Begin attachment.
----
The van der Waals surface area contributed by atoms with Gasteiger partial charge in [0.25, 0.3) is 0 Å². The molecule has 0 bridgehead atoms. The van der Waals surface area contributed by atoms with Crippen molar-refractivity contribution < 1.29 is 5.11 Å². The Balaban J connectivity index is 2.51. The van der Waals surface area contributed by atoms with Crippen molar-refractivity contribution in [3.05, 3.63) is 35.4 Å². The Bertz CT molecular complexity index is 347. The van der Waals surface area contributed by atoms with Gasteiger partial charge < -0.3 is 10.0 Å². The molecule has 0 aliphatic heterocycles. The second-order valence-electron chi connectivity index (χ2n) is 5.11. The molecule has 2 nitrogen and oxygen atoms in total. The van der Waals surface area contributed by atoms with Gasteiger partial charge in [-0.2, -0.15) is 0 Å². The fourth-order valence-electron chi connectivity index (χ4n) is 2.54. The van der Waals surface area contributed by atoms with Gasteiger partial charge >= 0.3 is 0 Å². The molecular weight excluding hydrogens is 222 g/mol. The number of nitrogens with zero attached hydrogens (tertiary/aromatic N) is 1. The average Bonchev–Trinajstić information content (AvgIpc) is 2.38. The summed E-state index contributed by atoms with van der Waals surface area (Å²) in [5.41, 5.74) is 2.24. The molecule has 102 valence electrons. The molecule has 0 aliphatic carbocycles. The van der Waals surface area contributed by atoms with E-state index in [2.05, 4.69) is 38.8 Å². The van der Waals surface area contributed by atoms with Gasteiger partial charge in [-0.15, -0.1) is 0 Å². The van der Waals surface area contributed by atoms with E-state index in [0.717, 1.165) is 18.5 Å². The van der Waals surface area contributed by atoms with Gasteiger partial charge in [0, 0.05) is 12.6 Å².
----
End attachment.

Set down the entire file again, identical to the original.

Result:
The van der Waals surface area contributed by atoms with Gasteiger partial charge in [0.25, 0.3) is 0 Å². The molecule has 0 bridgehead atoms. The van der Waals surface area contributed by atoms with Crippen molar-refractivity contribution < 1.29 is 5.11 Å². The Balaban J connectivity index is 2.51. The van der Waals surface area contributed by atoms with Crippen molar-refractivity contribution in [3.05, 3.63) is 35.4 Å². The Bertz CT molecular complexity index is 347. The van der Waals surface area contributed by atoms with Gasteiger partial charge < -0.3 is 10.0 Å². The molecule has 0 aliphatic heterocycles. The second-order valence-electron chi connectivity index (χ2n) is 5.11. The molecule has 2 nitrogen and oxygen atoms in total. The van der Waals surface area contributed by atoms with Gasteiger partial charge in [-0.2, -0.15) is 0 Å². The fourth-order valence-electron chi connectivity index (χ4n) is 2.54. The van der Waals surface area contributed by atoms with Gasteiger partial charge >= 0.3 is 0 Å². The molecular weight excluding hydrogens is 222 g/mol. The number of nitrogens with zero attached hydrogens (tertiary/aromatic N) is 1. The average Bonchev–Trinajstić information content (AvgIpc) is 2.38. The summed E-state index contributed by atoms with van der Waals surface area (Å²) in [5.41, 5.74) is 2.24. The molecule has 102 valence electrons. The molecule has 0 aliphatic carbocycles. The van der Waals surface area contributed by atoms with E-state index in [2.05, 4.69) is 38.8 Å². The van der Waals surface area contributed by atoms with Gasteiger partial charge in [-0.15, -0.1) is 0 Å². The van der Waals surface area contributed by atoms with E-state index in [0.717, 1.165) is 18.5 Å². The van der Waals surface area contributed by atoms with Gasteiger partial charge in [0, 0.05) is 12.6 Å².